Credit:U.S. Army photo by Lori Yerdon.
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An odd thing about insurance is that some people who don't need it buy it, and others who need it don't. Either way it's a costly mistake -- especially if you're a single parent without life insurance.
Here are some startling findings from a 2011 study conducted by University of Virginia's Darden School of Business andGenworth Financial:
- 69% of single parents with children living at home carry no life insurance.
- 79% of unmarried men who don't own homes, earn less than $250,000, and have children in the household are not insured.
- Single moms are more likely to be insured than single dads but are still more likely to not have insurance than to have it.
- The low rates of coverage were found in most income levels, not just among those on tighter budgets.
- The more children there were in the household, the less likely it was for the parent to be insured.
Those statistics become even scarier when you consider how expensive it is to raise and educate a child. According to U.S. Department of Agriculture estimates, it will cost a middle-income couple about $245,000 to raise a child born in 2013 to age 18. That's $4,260 higher than the previous year's estimate, and it varies widely by region -- it's close to $455,000 in the urban Northeast and less than $150,000 for low-income rural families.
Then there's college. According to the latest data from the College Board, the average annual price for a year of schooling (and room and board) at a four-year state college for a youngster from that state is $18,943 -- which would top $75,000 in four years if the prices stayed the same. For out-of-state kids at a state school, it's $32,762 per year, or more than $130,000 for four years. Private colleges, of course, cost more: an average of $42,419 per year, or more than $169,000 for four years -- if prices don't change. (Of course, many students get financial aid and scholarships to defray some or much of the cost.)
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Clearly, it costs a lot to raise and educate a child. And if you have more than one, it's a lot more.
U.S. Army photo by Lori Yerdon.
Why the low rates of coverage?
So why the low rates of coverage? Some speculate that many single parents (and others) assume that life insurance is costly or too complex to figure out and buy. The other parent can also be a factor, if he or she is currently supporting the child or expected to take over if need be. Some might be counting on Social Security survivor benefits for their children, but note that surviving children under age 18 receive 75% of their deceased parent's benefit -- and that's often not that much. The average full benefit being paid to retirees now is $1,294 per month, or less than $16,000 per year. Seventy-five percent of that amount would be less than $12,000 per year.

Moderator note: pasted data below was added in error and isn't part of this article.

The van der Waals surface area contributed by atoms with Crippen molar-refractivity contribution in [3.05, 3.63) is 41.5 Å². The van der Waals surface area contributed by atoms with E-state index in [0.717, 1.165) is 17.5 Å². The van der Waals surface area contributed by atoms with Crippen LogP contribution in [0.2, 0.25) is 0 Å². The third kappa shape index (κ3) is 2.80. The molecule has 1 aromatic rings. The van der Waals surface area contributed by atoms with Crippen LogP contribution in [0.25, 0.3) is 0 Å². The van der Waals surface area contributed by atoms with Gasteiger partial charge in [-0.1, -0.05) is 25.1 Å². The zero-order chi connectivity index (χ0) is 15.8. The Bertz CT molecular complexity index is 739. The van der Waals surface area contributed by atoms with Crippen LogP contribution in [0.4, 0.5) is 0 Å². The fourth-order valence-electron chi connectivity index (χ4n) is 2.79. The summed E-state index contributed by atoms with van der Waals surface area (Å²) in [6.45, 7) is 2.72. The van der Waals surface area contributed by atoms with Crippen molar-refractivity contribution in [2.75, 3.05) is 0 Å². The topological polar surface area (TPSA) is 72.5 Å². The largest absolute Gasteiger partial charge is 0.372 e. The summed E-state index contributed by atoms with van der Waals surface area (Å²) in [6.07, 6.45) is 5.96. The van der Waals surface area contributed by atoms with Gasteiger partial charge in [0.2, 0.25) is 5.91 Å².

What to do
This is a dangerous status quo, with millions of children left at risk. It's hard for relatively young parents, in their 30s or 40s, to imagine dying prematurely, but it happens -- to a lot of people. One in 1,000 strokes happen to people aged 45 or younger. Blogging physicist Brian Skinner did some research a few years ago at age 25 and learned that his odds of dying in the next year were 1 in 3,000. But at age 33, the odds got worse -- 1 in 1,500. At age 42, 1 in 750. (The likelihood doubles about every eight years.)
You might think it won't happen to you, but it might. And it's an awfully big gamble to take with the futures of your dependents. Too many parents, single or not, die without life insurance, leaving survivors to scramble and scrape pennies.
What to do, then, is clear: Get coverage. It may not even cost as much as you think. You can get and compare many quotes online, within minutes. For a 20-year $1 million policy for a 45-year-old Ohio man who is in good health and never smoked, some premium quotes I found online ranged from $100 to $200 per month. You might not need a $1 million policy, either. Each parent's needs are different, depending on their financial situation, the number of children they have and their ages, and their financial goals. You might need less -- or more. Ideally, if both parents are alive, each should carry coverage.
Even if the cost of life insurance seems high to you, the cost of not carrying it as a single parent (or a married one) can be far higher, and very painful. If you're part of the majority of uninsured single parents, it's time to take action.
Don't leave children's financial futures to chance. Photo: epSos.de.
The article A Huge Single-Parent Mistake: No Life Insurance originally appeared on Fool.com.
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